Confronting Corruption and Cholesterol in Congress

In response to the recent school shooting in Oregon, the President made a stark and important point. He said that we are coming to just accept that shootings will happen at schools, and, in fact, we can’t get even the mildest gun control measure through Congress. “We should be ashamed,” he said, and he was right.

Instead of a meaningful efforts to stop gun violence, the debate is routinely sidelined by, say, measures to stop people with diagnosed mental illnesses from having guns, as if that sort of limitation is all it would take to protect children.

I immediately thought about how similar this situation is to other threats to children. Young people are developing obesity, diabetes and heart disease at alarming rates. But just as legislators can’t even whisper that school shootings could be curbed by “gun control,” they dare not mention that childhood ill health is related to meat- and cheese-heavy diets. The nutrition debate gets sidelined by debates over sodas and a lack of exercise.

The word “corruption” comes to mind. We have elected leaders who don’t dare cross the mob that could oust them from power, whether it’s the National Rifle Association or the National Restaurant Association. They cower in understandable fear, and come up with excuses for whatever horrible product at hand is causing lives to be cut short.

One in three children in the US will develop diabetes at some point in life, cutting more than a decade from their lives. One in three children is overweight or obese, increasing their risk for a long list of chronic diseases including many cancers. And one in three kids between ages 9 and 11 already has high or borderline high cholesterol. Checkups at the pediatrician’s office are becoming more like middle-age adult doctor’s visits, with cholesterol tests and even statin prescriptions.

Like school shootings, many treat these rising disease rates as a fact of modern life. But not only are these diseases preventable—we already know how to prevent them.

We’ve long known that diets high in meat and dairy products lead to obesity, heart disease, type 2 diabetes, and cancer. A new study just made it even more clear that red and processed meats are linked to various forms of cancer. Another new report shows us how to undo this damage, explaining that fruits, vegetables, and natural soy products can significantly reduce the risk of many forms of cancer. And we already know that these and other plant foods can help fight obesity and heart disease.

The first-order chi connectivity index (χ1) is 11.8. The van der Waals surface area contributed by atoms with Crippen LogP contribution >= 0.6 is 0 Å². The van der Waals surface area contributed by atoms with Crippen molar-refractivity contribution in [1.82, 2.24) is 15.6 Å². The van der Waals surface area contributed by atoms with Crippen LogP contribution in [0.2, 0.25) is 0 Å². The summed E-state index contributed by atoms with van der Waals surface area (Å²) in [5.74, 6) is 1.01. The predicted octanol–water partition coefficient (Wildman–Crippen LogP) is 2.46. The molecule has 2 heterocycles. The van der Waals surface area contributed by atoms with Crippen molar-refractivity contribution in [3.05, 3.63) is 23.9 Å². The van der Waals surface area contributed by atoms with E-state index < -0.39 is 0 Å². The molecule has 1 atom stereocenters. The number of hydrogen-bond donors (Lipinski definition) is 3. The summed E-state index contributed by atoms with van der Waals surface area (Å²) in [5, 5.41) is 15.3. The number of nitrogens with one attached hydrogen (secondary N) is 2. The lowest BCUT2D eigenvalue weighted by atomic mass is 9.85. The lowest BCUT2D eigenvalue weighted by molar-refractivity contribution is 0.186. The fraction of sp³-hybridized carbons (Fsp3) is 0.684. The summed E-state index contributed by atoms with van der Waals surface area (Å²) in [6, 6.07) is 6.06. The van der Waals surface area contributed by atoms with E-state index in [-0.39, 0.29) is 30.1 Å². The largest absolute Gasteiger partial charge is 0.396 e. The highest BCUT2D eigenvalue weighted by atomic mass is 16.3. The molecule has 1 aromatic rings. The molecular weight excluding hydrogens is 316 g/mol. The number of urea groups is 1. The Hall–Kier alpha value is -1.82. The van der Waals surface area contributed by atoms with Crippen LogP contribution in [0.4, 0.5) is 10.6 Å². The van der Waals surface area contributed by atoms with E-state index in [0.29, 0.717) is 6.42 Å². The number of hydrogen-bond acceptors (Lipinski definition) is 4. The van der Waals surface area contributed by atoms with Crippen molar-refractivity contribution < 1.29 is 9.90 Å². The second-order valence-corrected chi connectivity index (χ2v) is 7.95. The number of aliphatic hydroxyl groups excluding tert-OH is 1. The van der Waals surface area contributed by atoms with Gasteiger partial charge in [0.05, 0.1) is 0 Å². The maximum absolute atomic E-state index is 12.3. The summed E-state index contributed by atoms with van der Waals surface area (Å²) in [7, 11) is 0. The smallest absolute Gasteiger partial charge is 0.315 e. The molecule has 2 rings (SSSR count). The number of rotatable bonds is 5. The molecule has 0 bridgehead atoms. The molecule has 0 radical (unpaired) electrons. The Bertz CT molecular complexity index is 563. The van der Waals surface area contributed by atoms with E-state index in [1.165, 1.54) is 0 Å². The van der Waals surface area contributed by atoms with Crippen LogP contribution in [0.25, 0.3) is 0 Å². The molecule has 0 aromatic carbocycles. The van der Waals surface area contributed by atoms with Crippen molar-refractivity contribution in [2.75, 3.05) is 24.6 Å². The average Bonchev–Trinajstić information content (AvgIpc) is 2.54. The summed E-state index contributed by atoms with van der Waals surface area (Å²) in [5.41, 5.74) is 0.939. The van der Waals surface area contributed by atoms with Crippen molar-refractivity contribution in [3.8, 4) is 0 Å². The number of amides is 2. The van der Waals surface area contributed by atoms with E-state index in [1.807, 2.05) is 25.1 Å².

This new report urges health care professionals and others to use the precautionary principle when it comes to nutrition. Since we have convincing evidence that meat and dairy products cause disease, and that vegetables and other plant foods fight it, we should incorporate this knowledge into every nutrition policy, every school’s menu, and every meal we put on the family dinner table.

This new study and research are presented at the same time that we’re debating school lunch nutrition standards. The standards being proposed—increasing whole grains, limiting sodium, and upping fruits and vegetables—are a step in the right direction. But they don’t go far enough. For example, they still allow processed meats like hot dogs to appear in lunch lines, even though convincing evidence links them to colorectal cancer. And they still allow too much saturated fat.

Saturated fat increases cholesterol levels and raises the risk of heart disease and stroke. If this seems like a concern only for adults, the fact is that most children’s arteries already show early signs of heart disease. Beef, chicken, and most other animal products are loaded with saturated fat. They’re also packed with cholesterol—yet they’re on school menus every day of the week.

Can you imagine the school bus pulling up to your child’s stop full of smoke as the driver puffs away on a Marlboro Light? Parents would never allow this. So why are we still serving up loads of disease-causing foods on school lunch trays?

I encourage lawmakers, parents, teachers, and students to use the precautionary principle on the Hill, at home, and in school lunch lines. Education is a continuous process—once we learn something, we should use that information to our advantage and to benefit society as a whole.

It’s time to confront corruption in Congress head on and move plant-based fare to the center of our plates—and to the center of nutrition policy.